The Unfree French is a densely written, engrossing study of everyday life in France from May 1940 until the Liberation of Paris in August 1944. To describe this book as a mere eye-opener is understatement. From the exode, when millions of panicked families fled to the countryside, to the Service de Travail Obligatoire (STO) when French civilians were sent to Germany to work, the book traces a complex history of the lives of "...human beings [who] struggle to survive by any method." Page after page of intense historical information peppered with astonishing anecdotes.
Think about this: today, virtually any French person over the age of 65 has a memory of Occupied France. These are people you encounter daily. I've long had an unquenchable desire to know more about this era, about the lives of real people whom I've met and how they might have lived. There's no one simplified story to tell. The Unfree French brings it all to life.
Then, on page 110, one of the most amazing tales, albeit not about an everyday individual: Adolf Hitler (bold-face emphasis is mine).
"Paris was ..used as a centre of recreation for German troops who were brought to the city under the 'Jeder einmal nach Paris' (everyone to Paris once) programme, which subjected them to a brief tourist visit that included standard attractions (a ride on a bateau-mouche, climbing the Eiffel Tower). Hitler himself had set the tone of such visits when, on June 23, 1940, he spent two and a half hours in Paris (the only visit of his life). He arrived at Le Bourget Airport at five in the morning, accompanied by Albert Speer and the sculptor Arno Brecker; he hoped that the visit would provide ideas about how German cities might be rebuilt on a grander scale. He began by visiting the Opera at six in the morning before moving on to the Arc de Triomphe. He saw the Place de la Concorde.... The tour finished with a visit to the Sacre Coeur, and Hitler flew out of Le Bourget at half past eight the same morning. Hitler did not speak to a French person during his visit and indeed saw almost no one except a few policemen and a terrified concierge at the Opera who refused to take a tip from Speer."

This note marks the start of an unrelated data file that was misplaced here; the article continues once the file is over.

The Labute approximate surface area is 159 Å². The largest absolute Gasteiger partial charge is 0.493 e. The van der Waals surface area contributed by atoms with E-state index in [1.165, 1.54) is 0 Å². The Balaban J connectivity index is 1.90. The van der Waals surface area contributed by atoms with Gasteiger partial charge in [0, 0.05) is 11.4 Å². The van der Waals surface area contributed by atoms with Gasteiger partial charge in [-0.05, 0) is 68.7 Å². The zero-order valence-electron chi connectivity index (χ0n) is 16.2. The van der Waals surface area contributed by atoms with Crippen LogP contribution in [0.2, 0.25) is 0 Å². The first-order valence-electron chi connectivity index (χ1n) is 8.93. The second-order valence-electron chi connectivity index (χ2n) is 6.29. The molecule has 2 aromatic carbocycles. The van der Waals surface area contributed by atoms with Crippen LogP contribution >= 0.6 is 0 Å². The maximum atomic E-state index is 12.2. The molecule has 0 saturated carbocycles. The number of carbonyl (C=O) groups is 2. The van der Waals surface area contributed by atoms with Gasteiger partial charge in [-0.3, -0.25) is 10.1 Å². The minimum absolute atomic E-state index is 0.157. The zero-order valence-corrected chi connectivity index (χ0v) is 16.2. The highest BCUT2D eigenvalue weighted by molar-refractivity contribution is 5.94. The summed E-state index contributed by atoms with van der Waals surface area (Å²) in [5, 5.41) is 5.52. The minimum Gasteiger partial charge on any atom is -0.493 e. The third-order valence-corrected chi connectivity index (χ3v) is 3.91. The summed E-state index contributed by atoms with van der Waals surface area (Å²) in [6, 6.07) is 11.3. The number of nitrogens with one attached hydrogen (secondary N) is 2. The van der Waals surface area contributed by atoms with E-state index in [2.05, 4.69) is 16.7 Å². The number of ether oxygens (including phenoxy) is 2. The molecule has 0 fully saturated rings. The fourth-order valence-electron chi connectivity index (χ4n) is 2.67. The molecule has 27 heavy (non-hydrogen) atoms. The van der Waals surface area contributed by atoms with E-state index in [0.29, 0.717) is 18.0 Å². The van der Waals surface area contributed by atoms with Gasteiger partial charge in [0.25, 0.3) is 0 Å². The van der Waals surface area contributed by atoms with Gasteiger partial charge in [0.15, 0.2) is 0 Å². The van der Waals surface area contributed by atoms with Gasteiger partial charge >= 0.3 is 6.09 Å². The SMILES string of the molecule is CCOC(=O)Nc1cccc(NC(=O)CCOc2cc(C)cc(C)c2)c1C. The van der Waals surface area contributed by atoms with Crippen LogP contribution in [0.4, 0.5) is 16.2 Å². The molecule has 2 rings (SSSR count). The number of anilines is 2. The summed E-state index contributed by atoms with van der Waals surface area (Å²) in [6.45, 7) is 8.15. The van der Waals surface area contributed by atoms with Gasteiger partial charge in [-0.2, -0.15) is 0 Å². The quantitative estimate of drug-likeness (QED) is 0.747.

I'm not sure why I'm so flabbergasted at this story. That, for all the years of Nazi occupation of Paris, Hitler spent less time here than any other tourist known to mankind? Or was it the sheer speed in which his whirlwind visit was able to be accomplished? Or that I naively hadn't known this before? I found the account disturbing.
But The Unfree French is more than stories of Hitler or the Nazis, or of Vichy, Petain or Laval. It is gripping social history of real people of all classes and how they coped or collapsed under the desperate years of the Occupation. Unsettling, enlightening, but fascinating at every page.
Today, anyone walking through the streets of Paris can sense its history -- reaching much further back than the Occupation -- echoing from every stone. But reading The Unfree French helps you understand the more recent history of a current generation. It is a history that still lives, etched in the faces and comportments of its inhabitants.